European paper recycling rate falls as export markets tighten
The European paper recycling rate has fallen from 72.4 per cent to 71.6 per cent in 2018, largely due to a sizeable fall in exports of paper for recycling, most notably to Asia, according to the Confederation of European Paper Industries (CEPI).
In its latest update on the state of the European paper and pulp market for 2018, CEPI (which represents paper and board trade associations from 17 European countries) revealed that exports of paper for recycling had fallen by 6.1 per cent to 9.97 million tonnes in 2018, down from 10.6 million tonnes in 2017.
This was largely accounted for by a 7.4 per cent drop in exports of paper for recycling to Asia, which receives 88.3 per cent of all European exports of paper for recycling. Exports to Asia fell from 9.5 million tonnes to 8.8 million tonnes in 2018, something that can partly be attributed to China’s decision to ban the import of 24 grades of solid waste, including unsorted mixed papers, at the start of 2018. Several other Asian countries have since followed suit and imposed their own trade restrictions.
Such a contraction in the export of paper for recycling saw the total recycling rate of paper and board for 2018 fall slightly from 72.4 per cent to 71.6 per cent.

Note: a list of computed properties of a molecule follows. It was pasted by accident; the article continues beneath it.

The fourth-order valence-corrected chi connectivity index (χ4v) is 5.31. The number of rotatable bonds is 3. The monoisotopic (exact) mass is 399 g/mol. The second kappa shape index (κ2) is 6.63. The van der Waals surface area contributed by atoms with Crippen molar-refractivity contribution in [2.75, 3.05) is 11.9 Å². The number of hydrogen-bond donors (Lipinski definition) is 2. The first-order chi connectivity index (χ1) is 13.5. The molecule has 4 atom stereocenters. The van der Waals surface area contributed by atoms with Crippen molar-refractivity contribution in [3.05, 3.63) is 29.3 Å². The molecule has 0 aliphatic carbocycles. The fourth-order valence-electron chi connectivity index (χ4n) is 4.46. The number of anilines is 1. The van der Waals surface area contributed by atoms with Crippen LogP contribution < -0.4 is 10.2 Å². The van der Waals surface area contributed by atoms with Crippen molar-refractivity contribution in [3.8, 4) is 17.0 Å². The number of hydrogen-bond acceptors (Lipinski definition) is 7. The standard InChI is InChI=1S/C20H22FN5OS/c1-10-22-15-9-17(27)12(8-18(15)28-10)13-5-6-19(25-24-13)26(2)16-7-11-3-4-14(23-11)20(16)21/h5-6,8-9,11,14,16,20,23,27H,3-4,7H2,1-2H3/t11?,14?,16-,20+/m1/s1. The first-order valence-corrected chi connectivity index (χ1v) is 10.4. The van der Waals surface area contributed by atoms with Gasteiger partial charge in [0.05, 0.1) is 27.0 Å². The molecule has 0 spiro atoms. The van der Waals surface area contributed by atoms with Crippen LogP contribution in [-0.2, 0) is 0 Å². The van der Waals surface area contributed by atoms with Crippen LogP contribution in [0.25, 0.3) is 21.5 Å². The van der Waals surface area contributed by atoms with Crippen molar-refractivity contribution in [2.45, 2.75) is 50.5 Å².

Exports of finished paper and board to Asia also fell in 2018, down by 7.3 per cent, which limited growth in total European exports of paper and board to 1.1 per cent, with Asia representing 25.6 per cent of all exports. Meanwhile, exports increased by 14.2 per cent to North America and by 10.6 per cent to Latin America.
In terms of total production, CEPI members produced 92.2 million tonnes of paper and board in 2018, maintaining levels of production from 2017. CEPI members also opened nine new paper mills and created 2,000 new jobs, while increasing total industry turnover by €2.6 billion (£2.3 billion), a percentage increase of three.
Furthermore, 2018 saw an increase in the amount of raw materials used in paper and board production, with a 3.7 per cent increase in total wood used in production and a 1.1 per cent increase in total raw materials used.
The industry has made progress in reducing carbon emissions, with direct CO2 emissions falling by 17.5 per cent in 2018 from 2017 and indirect CO2 emissions down by 31.3 per cent.
You can read the CEPI Key Statistics Report for 2018 on the CEPI website.